For speech pathologists in private practice, hiring independent contractors seems cheaper and more flexible than hiring employees, e.g. if your practice has unpredictable workflows or seasonal “slow” and “busy” periods.
But there are a raft of ethical, client and commercial reasons why it may make more sense to grow your practice with employees. There are also compelling legal reasons not to go down the independent contracting route – at least without first understanding all the risks.
A. Not a new issue
I’ve addressed independent contracting arrangements in speech pathology private practice before. It’s one of those issues I come across regularly – especially with new graduates calling me for guidance about their “first job” contracting arrangements (often after signing on the dotted line).
As a profession, I think independent contracting and ethical employment practices are important topics to address openly.
Recently, we enjoyed an excellent talk by lawyer Anna Elliott about the differences between contractors and employees*. Interestingly, the talk focused on the downsides of getting the employee-independent contractor decision wrong.
Here are some of our key takeaways from Anna’s talk, which we consider highly relevant to Australian speech pathology private practices:
1. Whatever you call your hire (independent contractor or employee), you can’t guarantee a Court or regulator will agree.
- Even with good lawyers and great contracts, there is nothing you can do to guarantee your contractor is really (legally) a contractor.
- The label you use to describe the worker in the contract is relevant, but doesn’t determine the answer on its own.
- If there is a dispute (e.g. with a worker), a Court will look at all of the facts and circumstances to figure out if someone you are calling an independent contractor is really a contractor or an employee.
- There’s a long list of factors Courts look at when deciding whether a hire is a contractor or employee (we’ve talked about some of them before). They include whether the hire:
- has control over her/his work (freedom to decide how, when and where the services are performed);
- can delegate or subcontract their work to others (i.e. can the hire delegate their work to another person);
- is free to engage in other business activities and provide other services to others;
- is really an entrepreneur who owns and operates their own business; and
- is really working for and representing their business (and not yours).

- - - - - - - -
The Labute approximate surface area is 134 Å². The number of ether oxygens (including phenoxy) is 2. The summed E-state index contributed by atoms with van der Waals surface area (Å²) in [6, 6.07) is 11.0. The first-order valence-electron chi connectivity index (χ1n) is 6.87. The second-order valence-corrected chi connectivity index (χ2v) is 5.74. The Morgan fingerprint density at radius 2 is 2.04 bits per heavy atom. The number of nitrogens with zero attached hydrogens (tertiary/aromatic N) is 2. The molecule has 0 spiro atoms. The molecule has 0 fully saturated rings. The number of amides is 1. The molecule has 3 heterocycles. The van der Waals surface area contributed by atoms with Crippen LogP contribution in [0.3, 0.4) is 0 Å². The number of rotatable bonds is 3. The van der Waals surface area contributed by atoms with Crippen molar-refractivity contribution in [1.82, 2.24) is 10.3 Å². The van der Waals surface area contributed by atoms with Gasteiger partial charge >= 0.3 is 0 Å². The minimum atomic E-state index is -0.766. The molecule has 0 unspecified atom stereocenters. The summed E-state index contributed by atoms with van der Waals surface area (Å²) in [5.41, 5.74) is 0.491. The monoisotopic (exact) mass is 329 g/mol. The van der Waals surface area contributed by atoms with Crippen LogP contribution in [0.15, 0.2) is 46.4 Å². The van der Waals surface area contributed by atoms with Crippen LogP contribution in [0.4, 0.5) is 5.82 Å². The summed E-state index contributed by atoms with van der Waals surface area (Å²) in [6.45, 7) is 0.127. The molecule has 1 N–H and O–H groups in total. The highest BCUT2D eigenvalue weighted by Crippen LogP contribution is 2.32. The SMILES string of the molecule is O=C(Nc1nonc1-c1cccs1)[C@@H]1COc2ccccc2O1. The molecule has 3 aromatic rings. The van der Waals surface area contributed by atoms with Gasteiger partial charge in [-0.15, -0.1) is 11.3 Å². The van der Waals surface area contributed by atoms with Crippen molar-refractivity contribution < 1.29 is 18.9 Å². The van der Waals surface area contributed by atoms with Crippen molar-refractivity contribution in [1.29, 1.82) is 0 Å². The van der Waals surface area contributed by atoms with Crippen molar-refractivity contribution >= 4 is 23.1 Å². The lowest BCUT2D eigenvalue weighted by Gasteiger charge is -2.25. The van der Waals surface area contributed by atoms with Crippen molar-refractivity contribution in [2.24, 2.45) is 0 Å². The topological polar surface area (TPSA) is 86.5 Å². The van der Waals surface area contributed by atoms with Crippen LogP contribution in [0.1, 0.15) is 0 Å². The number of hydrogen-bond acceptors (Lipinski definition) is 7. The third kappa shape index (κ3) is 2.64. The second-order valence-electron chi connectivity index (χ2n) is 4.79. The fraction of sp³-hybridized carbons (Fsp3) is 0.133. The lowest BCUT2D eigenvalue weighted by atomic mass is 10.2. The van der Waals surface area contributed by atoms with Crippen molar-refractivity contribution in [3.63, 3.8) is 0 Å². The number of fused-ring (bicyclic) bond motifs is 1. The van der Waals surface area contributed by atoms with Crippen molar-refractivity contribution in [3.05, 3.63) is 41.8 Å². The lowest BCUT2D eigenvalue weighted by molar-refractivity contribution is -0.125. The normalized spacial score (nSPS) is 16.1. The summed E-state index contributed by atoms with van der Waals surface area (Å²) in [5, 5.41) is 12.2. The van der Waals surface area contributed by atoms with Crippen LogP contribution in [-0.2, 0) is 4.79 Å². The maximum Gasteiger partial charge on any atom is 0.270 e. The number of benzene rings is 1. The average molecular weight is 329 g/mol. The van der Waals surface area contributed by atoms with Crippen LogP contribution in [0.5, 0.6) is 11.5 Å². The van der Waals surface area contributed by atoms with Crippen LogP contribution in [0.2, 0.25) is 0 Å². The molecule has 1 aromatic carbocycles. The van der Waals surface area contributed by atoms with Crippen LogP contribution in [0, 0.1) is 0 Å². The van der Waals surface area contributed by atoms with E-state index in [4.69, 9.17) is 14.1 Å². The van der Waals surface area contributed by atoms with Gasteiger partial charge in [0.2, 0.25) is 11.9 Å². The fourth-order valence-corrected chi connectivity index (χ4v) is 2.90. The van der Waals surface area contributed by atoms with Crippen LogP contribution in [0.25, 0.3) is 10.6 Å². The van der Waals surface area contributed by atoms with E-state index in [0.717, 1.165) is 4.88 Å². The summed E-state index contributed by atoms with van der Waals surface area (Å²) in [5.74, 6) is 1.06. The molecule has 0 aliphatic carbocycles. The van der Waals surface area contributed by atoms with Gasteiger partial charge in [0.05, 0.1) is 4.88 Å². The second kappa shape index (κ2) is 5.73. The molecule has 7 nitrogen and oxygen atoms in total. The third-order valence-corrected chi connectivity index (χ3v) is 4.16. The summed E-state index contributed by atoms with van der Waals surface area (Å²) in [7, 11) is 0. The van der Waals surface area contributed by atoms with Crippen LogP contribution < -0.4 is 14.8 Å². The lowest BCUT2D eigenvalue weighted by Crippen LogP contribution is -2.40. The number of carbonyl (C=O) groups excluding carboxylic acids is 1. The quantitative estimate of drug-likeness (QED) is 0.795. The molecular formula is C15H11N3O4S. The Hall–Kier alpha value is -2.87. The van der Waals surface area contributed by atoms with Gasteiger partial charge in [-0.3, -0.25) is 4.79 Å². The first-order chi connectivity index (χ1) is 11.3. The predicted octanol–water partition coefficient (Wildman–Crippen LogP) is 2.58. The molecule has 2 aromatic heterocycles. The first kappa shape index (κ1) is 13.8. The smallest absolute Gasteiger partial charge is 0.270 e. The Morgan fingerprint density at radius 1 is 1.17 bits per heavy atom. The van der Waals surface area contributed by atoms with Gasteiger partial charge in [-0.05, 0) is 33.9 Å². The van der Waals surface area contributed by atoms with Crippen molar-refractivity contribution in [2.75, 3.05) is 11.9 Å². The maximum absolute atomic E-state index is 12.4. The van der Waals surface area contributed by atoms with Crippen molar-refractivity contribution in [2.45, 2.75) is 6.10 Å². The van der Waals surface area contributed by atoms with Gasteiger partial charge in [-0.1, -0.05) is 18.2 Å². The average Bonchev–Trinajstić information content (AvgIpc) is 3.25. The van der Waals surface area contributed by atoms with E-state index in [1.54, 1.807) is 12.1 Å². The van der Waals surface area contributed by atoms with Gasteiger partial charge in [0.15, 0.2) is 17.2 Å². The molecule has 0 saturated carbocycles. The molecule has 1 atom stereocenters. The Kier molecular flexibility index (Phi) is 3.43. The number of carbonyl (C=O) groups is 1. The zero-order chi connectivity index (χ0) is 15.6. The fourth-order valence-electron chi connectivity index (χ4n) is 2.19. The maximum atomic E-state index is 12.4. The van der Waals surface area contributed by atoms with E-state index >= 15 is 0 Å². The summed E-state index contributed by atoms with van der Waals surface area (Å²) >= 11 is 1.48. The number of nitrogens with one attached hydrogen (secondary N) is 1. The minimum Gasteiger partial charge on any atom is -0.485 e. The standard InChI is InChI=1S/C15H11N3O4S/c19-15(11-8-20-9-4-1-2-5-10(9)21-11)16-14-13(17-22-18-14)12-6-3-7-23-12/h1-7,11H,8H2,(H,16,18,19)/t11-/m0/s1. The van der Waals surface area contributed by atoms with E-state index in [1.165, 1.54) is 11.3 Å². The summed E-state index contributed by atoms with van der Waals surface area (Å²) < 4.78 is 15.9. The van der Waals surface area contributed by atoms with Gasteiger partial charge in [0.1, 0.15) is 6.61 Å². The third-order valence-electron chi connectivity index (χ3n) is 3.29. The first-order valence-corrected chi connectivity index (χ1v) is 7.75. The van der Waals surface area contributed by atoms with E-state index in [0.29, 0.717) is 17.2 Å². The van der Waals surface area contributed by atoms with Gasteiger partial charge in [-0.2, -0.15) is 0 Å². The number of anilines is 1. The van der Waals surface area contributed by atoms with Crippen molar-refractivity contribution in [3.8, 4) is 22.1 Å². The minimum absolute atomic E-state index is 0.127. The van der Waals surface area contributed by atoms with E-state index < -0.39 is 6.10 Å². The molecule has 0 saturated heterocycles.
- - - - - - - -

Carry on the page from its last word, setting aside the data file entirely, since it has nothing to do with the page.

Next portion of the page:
- Different Courts attach different weight to factors/indicators in different cases.
- Different regulators (e.g. the Australian Taxation Office (ATO)) have their own tests for when they think someone is a contractor.
- Different laws define contractors and employees differently for different purposes.
Key and recent employee/contractor cases:
- Hollis v Vabu Pty Limited 207 CLR 21 (High Court of Australia)
- On Call Interpreters and Translators Agency Pty Ltd v Commissioner of Taxation  FCA 366 (Federal Court of Australia)
- Tattsbet Limited v Morrow  FCAFC 62 (Full Federal Court of Australia)
- Fair Work Ombudsman v Quest South Perth Holdings Pty Ltd ( FCAFC 37 Full Federal Court of Australia and  HCA 45 High Court of Australia).
2. In any event, is it ethical or commercially sensible to allow unsupervised junior independent contractors to work with your clients?
One of the (many) factors Courts look at to decide if a person is an employee or contractor is whether a worker is or has been supervised by the hirer. Employees are generally supervised by their employers because employers are usually liable for employees’ work. However, true independent contractors are expected to receive no or little supervision.
Clause 3.3.4 of Speech Pathology Australia’s (SPA) Code of Ethics deals with supervision. Among other things, it says SPA members:
- provide appropriate supervision;
- accept responsibility for clinical and support staff, students and volunteers who are assigned to us;
- take reasonable steps to ensure that those clinical staff and students under our supervision:
- understand and apply the Ethics Code; and
- operate within their level of competence; and
- demonstrate and discuss ethical practice with those we supervise to facilitate their ethical reasoning skills.
Not supervising an inexperienced speech pathologist who is working with your clients is a recipe for disaster. Deciding not to supervise a hire (e.g. to help ensure the hire is seen as an independent contractor) may conflict with:
- your ethical duties to clients and to SPA;
- your consumer rights-based duties to clients to ensure you are providing a fit and proper service;
- your insurance obligations to your professional indemnity insurer; and
- your commercial objective to protect your reputation and the reputation of your practice.
This is especially the case with junior members of the profession – and, in particular, with new graduate speech pathologists.
3. If you get it wrong, it can be expensive for your practice (and for you personally).
If you think you’ve hired a contractor and, down the track, the worker or a regulator claims the worker is or was really your employee, you may be liable for: